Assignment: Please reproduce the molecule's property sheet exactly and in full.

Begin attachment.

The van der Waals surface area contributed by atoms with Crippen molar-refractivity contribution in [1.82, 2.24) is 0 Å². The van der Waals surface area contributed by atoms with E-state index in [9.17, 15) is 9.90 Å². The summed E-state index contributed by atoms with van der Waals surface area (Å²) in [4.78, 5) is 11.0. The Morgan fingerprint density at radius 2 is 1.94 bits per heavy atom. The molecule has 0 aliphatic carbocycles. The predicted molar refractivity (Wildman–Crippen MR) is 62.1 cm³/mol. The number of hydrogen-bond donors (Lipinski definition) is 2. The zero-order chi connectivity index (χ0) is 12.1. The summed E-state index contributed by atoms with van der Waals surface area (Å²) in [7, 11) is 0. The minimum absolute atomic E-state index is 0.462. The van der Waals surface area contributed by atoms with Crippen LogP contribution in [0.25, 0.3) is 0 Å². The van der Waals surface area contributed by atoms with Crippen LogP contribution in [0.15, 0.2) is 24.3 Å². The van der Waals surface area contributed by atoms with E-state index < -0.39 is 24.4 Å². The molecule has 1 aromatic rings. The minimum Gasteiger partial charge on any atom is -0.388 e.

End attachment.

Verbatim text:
The van der Waals surface area contributed by atoms with Crippen molar-refractivity contribution in [1.82, 2.24) is 0 Å². The van der Waals surface area contributed by atoms with E-state index in [9.17, 15) is 9.90 Å². The summed E-state index contributed by atoms with van der Waals surface area (Å²) in [4.78, 5) is 11.0. The Morgan fingerprint density at radius 2 is 1.94 bits per heavy atom. The molecule has 0 aliphatic carbocycles. The predicted molar refractivity (Wildman–Crippen MR) is 62.1 cm³/mol. The number of hydrogen-bond donors (Lipinski definition) is 2. The zero-order chi connectivity index (χ0) is 12.1. The summed E-state index contributed by atoms with van der Waals surface area (Å²) in [7, 11) is 0. The minimum absolute atomic E-state index is 0.462. The van der Waals surface area contributed by atoms with Crippen LogP contribution in [0.25, 0.3) is 0 Å². The van der Waals surface area contributed by atoms with Crippen LogP contribution in [0.15, 0.2) is 24.3 Å². The van der Waals surface area contributed by atoms with E-state index < -0.39 is 24.4 Å². The molecule has 1 aromatic rings. The minimum Gasteiger partial charge on any atom is -0.388 e.